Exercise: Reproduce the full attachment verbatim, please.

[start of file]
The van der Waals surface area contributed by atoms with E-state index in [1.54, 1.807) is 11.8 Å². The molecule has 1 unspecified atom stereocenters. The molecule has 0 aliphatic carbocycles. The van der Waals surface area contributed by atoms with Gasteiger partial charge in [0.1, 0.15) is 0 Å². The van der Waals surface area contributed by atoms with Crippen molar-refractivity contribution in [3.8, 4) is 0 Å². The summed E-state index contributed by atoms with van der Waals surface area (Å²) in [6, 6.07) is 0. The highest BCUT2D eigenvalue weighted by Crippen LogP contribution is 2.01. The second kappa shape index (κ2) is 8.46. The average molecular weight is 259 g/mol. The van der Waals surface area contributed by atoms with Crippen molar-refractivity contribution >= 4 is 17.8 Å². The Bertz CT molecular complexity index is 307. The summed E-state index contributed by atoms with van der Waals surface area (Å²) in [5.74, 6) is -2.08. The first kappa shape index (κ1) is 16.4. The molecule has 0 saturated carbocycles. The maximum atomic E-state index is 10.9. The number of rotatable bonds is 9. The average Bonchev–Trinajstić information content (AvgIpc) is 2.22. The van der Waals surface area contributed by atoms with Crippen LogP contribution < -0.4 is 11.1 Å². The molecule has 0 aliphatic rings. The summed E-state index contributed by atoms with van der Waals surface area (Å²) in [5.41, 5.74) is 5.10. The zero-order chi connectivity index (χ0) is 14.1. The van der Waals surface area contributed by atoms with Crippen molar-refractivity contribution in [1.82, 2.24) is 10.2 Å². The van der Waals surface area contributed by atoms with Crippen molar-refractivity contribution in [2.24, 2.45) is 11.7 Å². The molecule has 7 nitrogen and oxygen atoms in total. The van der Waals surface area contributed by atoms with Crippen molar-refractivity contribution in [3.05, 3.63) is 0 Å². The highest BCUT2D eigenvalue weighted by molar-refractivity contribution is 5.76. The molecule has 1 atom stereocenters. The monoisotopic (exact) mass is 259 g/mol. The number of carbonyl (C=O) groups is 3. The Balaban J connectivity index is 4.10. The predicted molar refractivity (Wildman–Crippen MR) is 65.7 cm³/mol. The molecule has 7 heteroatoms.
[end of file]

The van der Waals surface area contributed by atoms with E-state index in [1.54, 1.807) is 11.8 Å². The molecule has 1 unspecified atom stereocenters. The molecule has 0 aliphatic carbocycles. The van der Waals surface area contributed by atoms with Gasteiger partial charge in [0.1, 0.15) is 0 Å². The van der Waals surface area contributed by atoms with Crippen molar-refractivity contribution in [3.8, 4) is 0 Å². The summed E-state index contributed by atoms with van der Waals surface area (Å²) in [6, 6.07) is 0. The highest BCUT2D eigenvalue weighted by Crippen LogP contribution is 2.01. The second kappa shape index (κ2) is 8.46. The average molecular weight is 259 g/mol. The van der Waals surface area contributed by atoms with Crippen molar-refractivity contribution >= 4 is 17.8 Å². The Bertz CT molecular complexity index is 307. The summed E-state index contributed by atoms with van der Waals surface area (Å²) in [5.74, 6) is -2.08. The first kappa shape index (κ1) is 16.4. The molecule has 0 saturated carbocycles. The maximum atomic E-state index is 10.9. The number of rotatable bonds is 9. The average Bonchev–Trinajstić information content (AvgIpc) is 2.22. The van der Waals surface area contributed by atoms with Crippen LogP contribution < -0.4 is 11.1 Å². The molecule has 0 aliphatic rings. The summed E-state index contributed by atoms with van der Waals surface area (Å²) in [5.41, 5.74) is 5.10. The zero-order chi connectivity index (χ0) is 14.1. The van der Waals surface area contributed by atoms with Crippen molar-refractivity contribution in [1.82, 2.24) is 10.2 Å². The van der Waals surface area contributed by atoms with Crippen molar-refractivity contribution in [2.24, 2.45) is 11.7 Å². The molecule has 7 nitrogen and oxygen atoms in total. The van der Waals surface area contributed by atoms with Crippen molar-refractivity contribution in [3.05, 3.63) is 0 Å². The highest BCUT2D eigenvalue weighted by molar-refractivity contribution is 5.76. The molecule has 1 atom stereocenters. The monoisotopic (exact) mass is 259 g/mol. The number of carbonyl (C=O) groups is 3. The Balaban J connectivity index is 4.10. The predicted molar refractivity (Wildman–Crippen MR) is 65.7 cm³/mol. The molecule has 7 heteroatoms.